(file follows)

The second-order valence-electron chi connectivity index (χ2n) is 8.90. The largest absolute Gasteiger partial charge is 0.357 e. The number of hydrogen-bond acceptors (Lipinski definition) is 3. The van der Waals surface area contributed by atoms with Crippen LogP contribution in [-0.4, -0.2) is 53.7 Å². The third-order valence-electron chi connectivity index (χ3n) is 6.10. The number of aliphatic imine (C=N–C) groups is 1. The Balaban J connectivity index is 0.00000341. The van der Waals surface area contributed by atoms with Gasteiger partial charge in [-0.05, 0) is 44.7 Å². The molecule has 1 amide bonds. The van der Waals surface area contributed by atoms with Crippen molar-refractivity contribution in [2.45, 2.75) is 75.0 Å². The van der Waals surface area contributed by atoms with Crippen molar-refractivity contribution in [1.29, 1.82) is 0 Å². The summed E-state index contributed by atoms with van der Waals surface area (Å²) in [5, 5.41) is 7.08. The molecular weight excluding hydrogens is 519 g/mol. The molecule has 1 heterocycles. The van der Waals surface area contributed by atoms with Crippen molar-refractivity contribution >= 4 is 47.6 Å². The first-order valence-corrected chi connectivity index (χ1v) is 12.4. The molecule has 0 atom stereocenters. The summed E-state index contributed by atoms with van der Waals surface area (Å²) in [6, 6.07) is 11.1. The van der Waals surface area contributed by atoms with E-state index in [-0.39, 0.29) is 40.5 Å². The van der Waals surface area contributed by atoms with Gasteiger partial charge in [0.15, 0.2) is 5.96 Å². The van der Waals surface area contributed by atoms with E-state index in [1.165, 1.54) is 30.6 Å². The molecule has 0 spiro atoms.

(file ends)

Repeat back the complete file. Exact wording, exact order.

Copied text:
The second-order valence-electron chi connectivity index (χ2n) is 8.90. The largest absolute Gasteiger partial charge is 0.357 e. The number of hydrogen-bond acceptors (Lipinski definition) is 3. The van der Waals surface area contributed by atoms with Crippen LogP contribution in [-0.4, -0.2) is 53.7 Å². The third-order valence-electron chi connectivity index (χ3n) is 6.10. The number of aliphatic imine (C=N–C) groups is 1. The Balaban J connectivity index is 0.00000341. The van der Waals surface area contributed by atoms with Gasteiger partial charge in [-0.05, 0) is 44.7 Å². The molecule has 1 amide bonds. The van der Waals surface area contributed by atoms with Crippen molar-refractivity contribution in [2.45, 2.75) is 75.0 Å². The van der Waals surface area contributed by atoms with Crippen molar-refractivity contribution in [1.29, 1.82) is 0 Å². The summed E-state index contributed by atoms with van der Waals surface area (Å²) in [5, 5.41) is 7.08. The molecular weight excluding hydrogens is 519 g/mol. The molecule has 1 heterocycles. The van der Waals surface area contributed by atoms with Crippen molar-refractivity contribution >= 4 is 47.6 Å². The first-order valence-corrected chi connectivity index (χ1v) is 12.4. The molecule has 0 atom stereocenters. The summed E-state index contributed by atoms with van der Waals surface area (Å²) in [6, 6.07) is 11.1. The van der Waals surface area contributed by atoms with E-state index in [-0.39, 0.29) is 40.5 Å². The van der Waals surface area contributed by atoms with Gasteiger partial charge in [0.15, 0.2) is 5.96 Å². The van der Waals surface area contributed by atoms with E-state index in [1.165, 1.54) is 30.6 Å². The molecule has 0 spiro atoms.